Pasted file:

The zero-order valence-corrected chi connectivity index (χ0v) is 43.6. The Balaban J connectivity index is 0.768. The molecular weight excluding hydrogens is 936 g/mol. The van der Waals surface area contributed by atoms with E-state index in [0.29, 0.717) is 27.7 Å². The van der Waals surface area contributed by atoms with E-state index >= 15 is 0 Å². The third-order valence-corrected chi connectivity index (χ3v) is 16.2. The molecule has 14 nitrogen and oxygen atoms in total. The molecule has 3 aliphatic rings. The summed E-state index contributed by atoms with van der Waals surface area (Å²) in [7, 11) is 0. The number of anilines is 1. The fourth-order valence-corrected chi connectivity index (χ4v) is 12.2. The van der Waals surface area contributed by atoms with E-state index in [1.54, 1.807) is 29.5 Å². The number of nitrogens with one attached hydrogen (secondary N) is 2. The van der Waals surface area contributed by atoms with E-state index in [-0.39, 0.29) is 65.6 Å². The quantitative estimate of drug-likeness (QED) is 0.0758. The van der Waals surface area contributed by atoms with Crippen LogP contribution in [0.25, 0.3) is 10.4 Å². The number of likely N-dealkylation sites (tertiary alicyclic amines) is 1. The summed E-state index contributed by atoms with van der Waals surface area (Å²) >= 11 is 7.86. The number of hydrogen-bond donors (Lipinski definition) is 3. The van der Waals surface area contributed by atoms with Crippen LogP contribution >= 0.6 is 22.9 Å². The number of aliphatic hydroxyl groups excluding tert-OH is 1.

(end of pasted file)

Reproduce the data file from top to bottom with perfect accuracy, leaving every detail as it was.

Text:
The zero-order valence-corrected chi connectivity index (χ0v) is 43.6. The Balaban J connectivity index is 0.768. The molecular weight excluding hydrogens is 936 g/mol. The van der Waals surface area contributed by atoms with E-state index in [0.29, 0.717) is 27.7 Å². The van der Waals surface area contributed by atoms with E-state index >= 15 is 0 Å². The third-order valence-corrected chi connectivity index (χ3v) is 16.2. The molecule has 14 nitrogen and oxygen atoms in total. The molecule has 3 aliphatic rings. The summed E-state index contributed by atoms with van der Waals surface area (Å²) in [7, 11) is 0. The number of anilines is 1. The fourth-order valence-corrected chi connectivity index (χ4v) is 12.2. The van der Waals surface area contributed by atoms with E-state index in [1.54, 1.807) is 29.5 Å². The number of nitrogens with one attached hydrogen (secondary N) is 2. The van der Waals surface area contributed by atoms with E-state index in [-0.39, 0.29) is 65.6 Å². The quantitative estimate of drug-likeness (QED) is 0.0758. The van der Waals surface area contributed by atoms with Crippen LogP contribution in [0.25, 0.3) is 10.4 Å². The number of likely N-dealkylation sites (tertiary alicyclic amines) is 1. The summed E-state index contributed by atoms with van der Waals surface area (Å²) >= 11 is 7.86. The number of hydrogen-bond donors (Lipinski definition) is 3. The van der Waals surface area contributed by atoms with Crippen LogP contribution >= 0.6 is 22.9 Å². The number of aliphatic hydroxyl groups excluding tert-OH is 1.